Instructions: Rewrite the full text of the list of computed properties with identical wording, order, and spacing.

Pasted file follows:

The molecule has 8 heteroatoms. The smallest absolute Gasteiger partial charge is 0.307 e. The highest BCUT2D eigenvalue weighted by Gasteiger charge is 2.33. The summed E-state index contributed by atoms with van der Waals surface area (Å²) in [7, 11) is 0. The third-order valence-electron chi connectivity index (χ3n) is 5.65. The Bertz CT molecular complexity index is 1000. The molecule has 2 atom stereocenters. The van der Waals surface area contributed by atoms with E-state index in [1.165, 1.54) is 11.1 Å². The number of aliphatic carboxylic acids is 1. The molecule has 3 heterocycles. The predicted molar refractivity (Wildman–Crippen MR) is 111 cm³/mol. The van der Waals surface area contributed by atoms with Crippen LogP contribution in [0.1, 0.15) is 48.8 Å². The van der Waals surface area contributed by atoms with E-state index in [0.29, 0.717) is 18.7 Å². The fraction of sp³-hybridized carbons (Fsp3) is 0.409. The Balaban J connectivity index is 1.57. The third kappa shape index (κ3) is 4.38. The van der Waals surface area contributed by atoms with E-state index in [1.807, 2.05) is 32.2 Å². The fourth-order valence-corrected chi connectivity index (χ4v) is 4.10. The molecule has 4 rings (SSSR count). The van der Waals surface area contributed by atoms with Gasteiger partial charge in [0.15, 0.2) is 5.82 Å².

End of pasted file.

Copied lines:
The molecule has 8 heteroatoms. The smallest absolute Gasteiger partial charge is 0.307 e. The highest BCUT2D eigenvalue weighted by Gasteiger charge is 2.33. The summed E-state index contributed by atoms with van der Waals surface area (Å²) in [7, 11) is 0. The third-order valence-electron chi connectivity index (χ3n) is 5.65. The Bertz CT molecular complexity index is 1000. The molecule has 2 atom stereocenters. The van der Waals surface area contributed by atoms with E-state index in [1.165, 1.54) is 11.1 Å². The number of aliphatic carboxylic acids is 1. The molecule has 3 heterocycles. The predicted molar refractivity (Wildman–Crippen MR) is 111 cm³/mol. The van der Waals surface area contributed by atoms with Crippen LogP contribution in [0.1, 0.15) is 48.8 Å². The van der Waals surface area contributed by atoms with E-state index in [0.29, 0.717) is 18.7 Å². The fraction of sp³-hybridized carbons (Fsp3) is 0.409. The Balaban J connectivity index is 1.57. The third kappa shape index (κ3) is 4.38. The van der Waals surface area contributed by atoms with E-state index in [1.807, 2.05) is 32.2 Å². The fourth-order valence-corrected chi connectivity index (χ4v) is 4.10. The molecule has 4 rings (SSSR count). The van der Waals surface area contributed by atoms with Gasteiger partial charge in [0.15, 0.2) is 5.82 Å².